The poem “The Gathering Storm” shares many similarities with “Dangerous Astronomy” Alexie explores the mind of a father who wants to be brave and to hide his true feelings. This poem also opens with the father describing nature, but it involves thunder and lightning instead of just stars. There is still a violent image, but this violent image starts at the beginning of the poem and becomes worst as the progresses, particularly the last stanza. Once again, there are children, and the mother is the one who “soothed the baby”. The focus of this poem is the emphasis on lies and Death instead of resentment of a mother-son relationship. Instead of feeling hopeless like the father in “Dangerous Astronomy”, this father is persistent because he refuses Death to take his family. In this poem, the father compares himself to his brother and Death instead of the mother. While both poems are open-ended and have a twist, the endings contrast well ...view middle of the document...
In the first stanza of “The Gathering Storm” by Sherman Alexie, a husband describes a violent, chaotic scene with “the wind”, “the thunder”, and “the lightning”. The thunder “woke my sons and my wife” and the wife “soothed the baby”. However, in the next stanza, the readers realize that essentially, the first stanza was made up of lies. Readers may wonder why Alexie would make his narrator lie about death, a serious matter. The husband mentions how while his brother buries people and mourns, “I lie about death”. In fact, it’s “easy to lie about death”. This line is significant because it may suggest that the husband’s way of mourning is by lying. He is hiding his feelings and emotions, which continues to grow as the narrative moves along.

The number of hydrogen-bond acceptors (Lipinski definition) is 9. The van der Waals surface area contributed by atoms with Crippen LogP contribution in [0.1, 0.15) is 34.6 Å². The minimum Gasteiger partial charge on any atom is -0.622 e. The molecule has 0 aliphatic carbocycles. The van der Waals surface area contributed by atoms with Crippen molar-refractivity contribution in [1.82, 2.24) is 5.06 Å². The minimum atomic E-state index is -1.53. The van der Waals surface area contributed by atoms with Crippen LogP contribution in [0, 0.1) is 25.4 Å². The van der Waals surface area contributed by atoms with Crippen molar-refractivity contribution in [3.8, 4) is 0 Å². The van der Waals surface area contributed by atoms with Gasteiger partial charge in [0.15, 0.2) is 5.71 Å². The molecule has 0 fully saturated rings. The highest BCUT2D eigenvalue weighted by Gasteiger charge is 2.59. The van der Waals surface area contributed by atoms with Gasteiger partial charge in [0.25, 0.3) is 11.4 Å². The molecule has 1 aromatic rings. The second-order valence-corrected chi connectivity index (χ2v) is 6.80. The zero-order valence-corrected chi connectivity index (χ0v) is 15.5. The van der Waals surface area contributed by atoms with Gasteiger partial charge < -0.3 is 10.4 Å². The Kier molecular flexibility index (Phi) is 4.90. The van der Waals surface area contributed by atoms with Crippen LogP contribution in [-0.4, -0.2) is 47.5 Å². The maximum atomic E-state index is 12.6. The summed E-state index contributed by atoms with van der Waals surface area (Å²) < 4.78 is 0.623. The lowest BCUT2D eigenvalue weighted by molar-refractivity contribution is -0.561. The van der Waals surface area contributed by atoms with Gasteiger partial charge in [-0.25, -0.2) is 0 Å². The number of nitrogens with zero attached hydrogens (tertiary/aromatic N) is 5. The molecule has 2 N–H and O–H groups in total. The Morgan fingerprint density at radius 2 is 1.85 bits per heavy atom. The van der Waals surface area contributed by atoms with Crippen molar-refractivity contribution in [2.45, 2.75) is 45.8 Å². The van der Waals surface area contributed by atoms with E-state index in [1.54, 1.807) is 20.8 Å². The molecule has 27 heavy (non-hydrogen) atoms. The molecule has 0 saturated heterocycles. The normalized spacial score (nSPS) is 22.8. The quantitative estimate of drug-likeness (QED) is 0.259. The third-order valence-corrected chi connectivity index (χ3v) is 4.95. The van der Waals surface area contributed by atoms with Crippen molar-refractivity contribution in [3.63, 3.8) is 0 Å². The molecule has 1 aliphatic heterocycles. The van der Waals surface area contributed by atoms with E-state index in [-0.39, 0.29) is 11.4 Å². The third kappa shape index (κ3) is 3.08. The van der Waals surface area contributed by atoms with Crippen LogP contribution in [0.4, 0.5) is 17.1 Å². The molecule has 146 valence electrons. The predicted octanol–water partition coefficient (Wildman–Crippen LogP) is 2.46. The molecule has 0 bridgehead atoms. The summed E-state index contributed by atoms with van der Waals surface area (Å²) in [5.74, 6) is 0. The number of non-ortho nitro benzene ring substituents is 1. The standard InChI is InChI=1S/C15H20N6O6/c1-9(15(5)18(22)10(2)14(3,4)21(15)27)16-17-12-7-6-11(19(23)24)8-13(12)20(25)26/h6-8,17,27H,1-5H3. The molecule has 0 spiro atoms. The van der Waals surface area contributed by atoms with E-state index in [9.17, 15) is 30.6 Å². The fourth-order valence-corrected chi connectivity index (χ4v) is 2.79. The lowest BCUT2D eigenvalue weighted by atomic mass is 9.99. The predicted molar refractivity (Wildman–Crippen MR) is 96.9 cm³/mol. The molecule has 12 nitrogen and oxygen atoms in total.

In order to hide his grieving, the husband argues how “Death will never take my sons from their beds” and “Death will not force my brother to his knees”. In these lines, Alexie’s narrator puts a strong emphasis on Death, which means he is putting up a brave front to hide his feelings. In short, he is in denial. He refuses defeat by death and will “make it beg”. In stanza seven and eight, Alexie explores the idea of lies versus truth. Readers known that death is inevitable, and if it happens, it must be dealt with instead of denying it.
As the poem progresses, the husband starts to foster his emotional rage with his lies. His rage reaches to such intensity, that in the last stanza, he becomes the Thunder, and blue lightning. The prepositions change from “the thunder” to “I thunder and “the blue lightning” to “I’m blue lightning”. The “Wind” that was roaring in the trees also turned into his “lies” roaring. This last stanza is crucial to the poem, as it is metaphor for his lies, which has controlled his mind. It also leaves an open discussion (like the first poem” because readers can imagine how dangerous the husband is to his family and what will he do with his rage. Finally, the title, “The Gathering Storm” ties this entire poem well as a whole because the word “gathering” here suggests that the husband who was lying about a destructive night has become the night himself. As he “gather[s]” his lies, he is also gathering up his rage and denial.